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Tuesday, October 21, 2014

Tre Voci, Kim Kashkashian, Sivan Magen, Marina Piccinini, Takemitsu, Debussy, Gubaidulina

Premier violist Kim Kashkashian has gathered around her two very worthy partners in Sivan Magen on harp and Marina Piccinini on flute for a fine outfit they call Tre Voci. It is also the title of their debut album (ECM New Series 2345 4810880) which is simply self-titled.

For it they have chosen three works that go together quite well. The lyrical, pastoral mode so fitting for this trio instrumentation is realized nicely by choice and execution. The centerpiece is the well-known, well-appreciated Debussy "Sonata for Flute, Viola and Harp". It is surrounded by later, somewhat lesser-known works that have a slightly more modern bent but pay equal attention to the special sonance of the trio of instruments that make up Tre Voce: Toru Takemitsu's "And Then I knew 'twas Wind" and Sophia Gubaidulina's "Garten von Freuden und Traurigkeiten". The two later works have an affinity with the Debussy trio, the latter of which the composer wrote at the end of his life and managed to embody, as the lucid liner notes to the album point out, a kind of affinity with an Asian concept of time, of a simultaneous unfolding of sound within silence if you like.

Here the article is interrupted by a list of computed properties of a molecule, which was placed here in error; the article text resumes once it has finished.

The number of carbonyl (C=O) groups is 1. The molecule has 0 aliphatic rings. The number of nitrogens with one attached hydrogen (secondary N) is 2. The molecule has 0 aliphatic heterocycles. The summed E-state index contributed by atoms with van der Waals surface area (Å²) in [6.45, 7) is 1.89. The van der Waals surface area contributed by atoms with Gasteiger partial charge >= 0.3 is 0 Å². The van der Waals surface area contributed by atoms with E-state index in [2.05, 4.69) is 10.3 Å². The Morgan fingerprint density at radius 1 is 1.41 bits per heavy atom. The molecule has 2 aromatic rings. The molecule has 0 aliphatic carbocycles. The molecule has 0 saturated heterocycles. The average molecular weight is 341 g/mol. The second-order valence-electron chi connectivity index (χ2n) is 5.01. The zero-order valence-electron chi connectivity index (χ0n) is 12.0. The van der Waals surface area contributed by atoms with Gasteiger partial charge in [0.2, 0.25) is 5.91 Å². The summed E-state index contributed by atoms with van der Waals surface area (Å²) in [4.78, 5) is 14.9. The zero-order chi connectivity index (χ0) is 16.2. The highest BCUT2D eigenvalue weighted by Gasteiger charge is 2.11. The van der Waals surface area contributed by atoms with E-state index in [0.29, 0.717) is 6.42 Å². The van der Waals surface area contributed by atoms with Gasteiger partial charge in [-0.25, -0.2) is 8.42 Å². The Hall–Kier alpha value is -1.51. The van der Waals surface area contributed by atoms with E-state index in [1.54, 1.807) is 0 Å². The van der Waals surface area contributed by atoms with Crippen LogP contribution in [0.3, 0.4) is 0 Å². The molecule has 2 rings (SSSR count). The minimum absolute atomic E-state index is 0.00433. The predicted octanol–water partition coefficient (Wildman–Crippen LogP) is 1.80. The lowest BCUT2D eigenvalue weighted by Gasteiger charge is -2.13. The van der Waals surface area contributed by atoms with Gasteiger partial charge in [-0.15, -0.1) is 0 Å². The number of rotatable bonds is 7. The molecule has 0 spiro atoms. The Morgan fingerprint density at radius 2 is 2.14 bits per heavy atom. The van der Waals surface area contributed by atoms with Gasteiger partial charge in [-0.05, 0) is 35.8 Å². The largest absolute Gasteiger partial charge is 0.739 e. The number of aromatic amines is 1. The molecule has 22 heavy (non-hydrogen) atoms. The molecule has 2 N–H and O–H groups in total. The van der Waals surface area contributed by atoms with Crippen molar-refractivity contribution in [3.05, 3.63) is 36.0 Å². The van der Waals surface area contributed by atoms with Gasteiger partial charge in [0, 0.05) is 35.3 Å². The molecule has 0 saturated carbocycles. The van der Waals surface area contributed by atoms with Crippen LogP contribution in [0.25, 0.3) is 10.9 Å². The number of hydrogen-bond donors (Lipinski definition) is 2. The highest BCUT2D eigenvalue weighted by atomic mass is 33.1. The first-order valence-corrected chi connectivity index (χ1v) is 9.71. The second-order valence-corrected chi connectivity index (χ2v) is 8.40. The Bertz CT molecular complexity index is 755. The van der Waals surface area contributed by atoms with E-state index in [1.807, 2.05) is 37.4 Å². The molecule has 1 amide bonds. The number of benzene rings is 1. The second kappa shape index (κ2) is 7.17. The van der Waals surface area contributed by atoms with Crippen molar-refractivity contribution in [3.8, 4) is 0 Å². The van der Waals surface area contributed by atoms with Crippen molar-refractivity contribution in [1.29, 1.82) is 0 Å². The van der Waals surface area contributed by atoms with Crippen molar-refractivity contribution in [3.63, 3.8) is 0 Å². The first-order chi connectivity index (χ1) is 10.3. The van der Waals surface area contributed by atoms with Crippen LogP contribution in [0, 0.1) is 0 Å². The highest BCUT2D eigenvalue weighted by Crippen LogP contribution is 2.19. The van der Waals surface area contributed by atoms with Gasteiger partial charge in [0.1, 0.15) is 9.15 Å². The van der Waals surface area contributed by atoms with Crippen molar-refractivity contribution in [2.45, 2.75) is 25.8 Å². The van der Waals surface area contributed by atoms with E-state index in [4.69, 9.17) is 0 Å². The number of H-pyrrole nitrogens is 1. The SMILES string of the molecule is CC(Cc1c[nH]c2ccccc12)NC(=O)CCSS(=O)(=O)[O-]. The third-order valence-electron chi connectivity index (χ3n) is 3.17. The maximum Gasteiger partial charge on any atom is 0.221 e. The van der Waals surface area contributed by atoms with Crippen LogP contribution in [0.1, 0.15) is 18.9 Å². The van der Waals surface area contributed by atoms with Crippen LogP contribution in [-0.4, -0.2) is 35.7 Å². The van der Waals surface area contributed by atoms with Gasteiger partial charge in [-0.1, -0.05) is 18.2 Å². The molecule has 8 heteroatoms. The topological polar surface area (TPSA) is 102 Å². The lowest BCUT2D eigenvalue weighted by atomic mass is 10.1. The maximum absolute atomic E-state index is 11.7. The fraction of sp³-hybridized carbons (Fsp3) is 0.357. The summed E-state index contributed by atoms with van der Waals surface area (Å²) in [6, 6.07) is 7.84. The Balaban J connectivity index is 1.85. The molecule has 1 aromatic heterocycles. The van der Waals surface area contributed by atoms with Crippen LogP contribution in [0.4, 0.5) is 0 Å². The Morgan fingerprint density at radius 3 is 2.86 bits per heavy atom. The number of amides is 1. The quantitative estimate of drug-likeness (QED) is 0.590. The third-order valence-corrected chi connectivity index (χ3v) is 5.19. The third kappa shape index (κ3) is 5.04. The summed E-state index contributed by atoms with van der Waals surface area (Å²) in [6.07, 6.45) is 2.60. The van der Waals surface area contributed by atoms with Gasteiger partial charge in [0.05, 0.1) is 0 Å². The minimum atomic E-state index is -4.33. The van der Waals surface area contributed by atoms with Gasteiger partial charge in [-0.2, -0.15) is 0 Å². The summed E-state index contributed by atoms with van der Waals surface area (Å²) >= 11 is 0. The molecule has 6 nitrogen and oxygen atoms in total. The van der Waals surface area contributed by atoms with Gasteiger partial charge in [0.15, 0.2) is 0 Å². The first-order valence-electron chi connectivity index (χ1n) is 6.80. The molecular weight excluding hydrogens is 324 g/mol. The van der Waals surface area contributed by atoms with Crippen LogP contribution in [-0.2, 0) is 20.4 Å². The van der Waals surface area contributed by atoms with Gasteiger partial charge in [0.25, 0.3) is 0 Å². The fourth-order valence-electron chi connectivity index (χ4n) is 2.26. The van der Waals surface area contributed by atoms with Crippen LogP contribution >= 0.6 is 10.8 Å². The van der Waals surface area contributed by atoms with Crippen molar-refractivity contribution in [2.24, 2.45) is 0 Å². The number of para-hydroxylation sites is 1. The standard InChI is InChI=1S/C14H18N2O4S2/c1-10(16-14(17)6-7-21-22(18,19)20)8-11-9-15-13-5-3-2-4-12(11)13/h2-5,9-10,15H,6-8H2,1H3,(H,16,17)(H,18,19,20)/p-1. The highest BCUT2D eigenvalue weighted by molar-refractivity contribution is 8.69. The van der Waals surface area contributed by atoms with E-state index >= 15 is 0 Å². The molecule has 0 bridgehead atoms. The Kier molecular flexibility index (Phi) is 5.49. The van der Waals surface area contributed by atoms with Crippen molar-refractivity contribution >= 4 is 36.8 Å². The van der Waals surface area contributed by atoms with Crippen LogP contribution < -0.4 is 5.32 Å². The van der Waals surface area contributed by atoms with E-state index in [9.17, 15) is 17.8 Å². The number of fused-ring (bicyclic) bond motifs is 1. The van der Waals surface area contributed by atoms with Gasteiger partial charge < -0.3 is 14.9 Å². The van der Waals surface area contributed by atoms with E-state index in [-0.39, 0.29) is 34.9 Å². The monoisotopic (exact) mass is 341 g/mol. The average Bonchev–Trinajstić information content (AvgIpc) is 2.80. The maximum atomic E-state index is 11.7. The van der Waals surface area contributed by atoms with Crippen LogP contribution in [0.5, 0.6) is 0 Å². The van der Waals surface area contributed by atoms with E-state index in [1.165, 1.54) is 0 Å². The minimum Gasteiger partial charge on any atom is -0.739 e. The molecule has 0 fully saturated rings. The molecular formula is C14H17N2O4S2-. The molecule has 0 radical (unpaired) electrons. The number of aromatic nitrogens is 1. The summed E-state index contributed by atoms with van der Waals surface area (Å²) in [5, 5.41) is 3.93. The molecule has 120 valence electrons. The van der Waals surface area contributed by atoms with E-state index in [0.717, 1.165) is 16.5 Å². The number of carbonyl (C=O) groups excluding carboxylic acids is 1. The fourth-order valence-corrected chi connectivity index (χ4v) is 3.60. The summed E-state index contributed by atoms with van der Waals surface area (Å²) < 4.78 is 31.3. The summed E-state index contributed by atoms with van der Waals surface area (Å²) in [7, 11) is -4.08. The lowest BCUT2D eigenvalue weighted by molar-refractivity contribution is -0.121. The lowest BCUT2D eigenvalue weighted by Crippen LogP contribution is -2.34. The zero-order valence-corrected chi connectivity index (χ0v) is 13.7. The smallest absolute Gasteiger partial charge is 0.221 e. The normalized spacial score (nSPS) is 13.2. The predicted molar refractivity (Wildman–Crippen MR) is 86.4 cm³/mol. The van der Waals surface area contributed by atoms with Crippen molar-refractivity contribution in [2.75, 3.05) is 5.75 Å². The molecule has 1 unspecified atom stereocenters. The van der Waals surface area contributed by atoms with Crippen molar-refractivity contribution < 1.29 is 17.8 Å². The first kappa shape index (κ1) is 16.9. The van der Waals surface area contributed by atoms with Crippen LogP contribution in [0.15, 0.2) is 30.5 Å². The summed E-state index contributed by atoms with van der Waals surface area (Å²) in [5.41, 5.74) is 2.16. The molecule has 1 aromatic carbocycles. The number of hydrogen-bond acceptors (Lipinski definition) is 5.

It is surely one of Debussy's masterpieces, almost uncanny in its ethereal qualities. It points to the future in ways that both Takemitsu's and Gubaidulina's works further realize. The Takemitsu trio equals the lyric qualities, the Gubaidulina assigns specific roles to each instrument to produce lyrical but perhaps slightly more mysterious assemblages of sonic brilliance.

Tre Voci come through with ravishing renditions of all three works. I have never heard a more evocative Debussy. They give us a poignancy that the ECM audio production reinforces with singular appositeness. The other trios complete the mood with more of the gently spectacular introspection the pieces call for and are certainly given.

Tre Voci give us an almost indescribably beautiful triumvirate of performances on this recording. They set the bar high and program thoughtfully so that this seems like a definitive recording. It is gorgeous!

Monday, October 20, 2014

Handel, Jephtha, The Sixteen, Harry Christophers